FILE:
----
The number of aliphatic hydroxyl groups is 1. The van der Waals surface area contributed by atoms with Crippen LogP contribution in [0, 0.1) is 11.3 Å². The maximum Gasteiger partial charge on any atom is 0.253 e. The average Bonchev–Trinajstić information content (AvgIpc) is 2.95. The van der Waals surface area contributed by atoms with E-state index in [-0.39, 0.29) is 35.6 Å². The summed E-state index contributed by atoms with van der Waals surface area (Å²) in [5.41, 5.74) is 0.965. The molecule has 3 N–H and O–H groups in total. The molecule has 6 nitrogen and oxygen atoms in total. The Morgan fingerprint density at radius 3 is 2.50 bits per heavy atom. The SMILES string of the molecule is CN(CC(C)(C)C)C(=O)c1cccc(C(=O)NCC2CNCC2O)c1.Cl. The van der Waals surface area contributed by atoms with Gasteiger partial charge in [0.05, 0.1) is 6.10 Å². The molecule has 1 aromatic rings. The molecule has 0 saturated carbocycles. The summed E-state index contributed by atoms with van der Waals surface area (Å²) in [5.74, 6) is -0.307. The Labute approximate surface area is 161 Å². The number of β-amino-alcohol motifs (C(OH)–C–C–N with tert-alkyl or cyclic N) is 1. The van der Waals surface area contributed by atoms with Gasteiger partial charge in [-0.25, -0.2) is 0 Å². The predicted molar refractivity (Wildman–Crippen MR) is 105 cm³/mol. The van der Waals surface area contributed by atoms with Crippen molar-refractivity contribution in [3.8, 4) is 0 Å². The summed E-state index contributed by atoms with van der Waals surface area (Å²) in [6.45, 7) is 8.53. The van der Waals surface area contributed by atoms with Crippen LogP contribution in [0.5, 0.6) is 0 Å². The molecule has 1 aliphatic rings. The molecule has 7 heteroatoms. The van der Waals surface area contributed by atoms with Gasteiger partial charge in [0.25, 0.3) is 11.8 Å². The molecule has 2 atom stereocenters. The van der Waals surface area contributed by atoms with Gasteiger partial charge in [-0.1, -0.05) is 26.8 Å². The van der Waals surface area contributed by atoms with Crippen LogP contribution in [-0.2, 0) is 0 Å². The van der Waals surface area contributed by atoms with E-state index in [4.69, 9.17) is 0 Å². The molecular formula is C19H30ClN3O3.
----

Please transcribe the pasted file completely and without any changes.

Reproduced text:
The number of aliphatic hydroxyl groups is 1. The van der Waals surface area contributed by atoms with Crippen LogP contribution in [0, 0.1) is 11.3 Å². The maximum Gasteiger partial charge on any atom is 0.253 e. The average Bonchev–Trinajstić information content (AvgIpc) is 2.95. The van der Waals surface area contributed by atoms with E-state index in [-0.39, 0.29) is 35.6 Å². The summed E-state index contributed by atoms with van der Waals surface area (Å²) in [5.41, 5.74) is 0.965. The molecule has 3 N–H and O–H groups in total. The molecule has 6 nitrogen and oxygen atoms in total. The Morgan fingerprint density at radius 3 is 2.50 bits per heavy atom. The SMILES string of the molecule is CN(CC(C)(C)C)C(=O)c1cccc(C(=O)NCC2CNCC2O)c1.Cl. The van der Waals surface area contributed by atoms with Gasteiger partial charge in [0.05, 0.1) is 6.10 Å². The molecule has 1 aromatic rings. The molecule has 0 saturated carbocycles. The summed E-state index contributed by atoms with van der Waals surface area (Å²) in [5.74, 6) is -0.307. The Labute approximate surface area is 161 Å². The number of β-amino-alcohol motifs (C(OH)–C–C–N with tert-alkyl or cyclic N) is 1. The van der Waals surface area contributed by atoms with Gasteiger partial charge in [-0.25, -0.2) is 0 Å². The predicted molar refractivity (Wildman–Crippen MR) is 105 cm³/mol. The van der Waals surface area contributed by atoms with Crippen molar-refractivity contribution in [3.8, 4) is 0 Å². The summed E-state index contributed by atoms with van der Waals surface area (Å²) in [6.45, 7) is 8.53. The van der Waals surface area contributed by atoms with Crippen LogP contribution in [0.5, 0.6) is 0 Å². The molecule has 1 aliphatic rings. The molecule has 7 heteroatoms. The van der Waals surface area contributed by atoms with Gasteiger partial charge in [0.25, 0.3) is 11.8 Å². The molecule has 2 atom stereocenters. The van der Waals surface area contributed by atoms with Gasteiger partial charge in [-0.1, -0.05) is 26.8 Å². The van der Waals surface area contributed by atoms with Crippen LogP contribution in [-0.2, 0) is 0 Å². The van der Waals surface area contributed by atoms with E-state index in [4.69, 9.17) is 0 Å². The molecular formula is C19H30ClN3O3.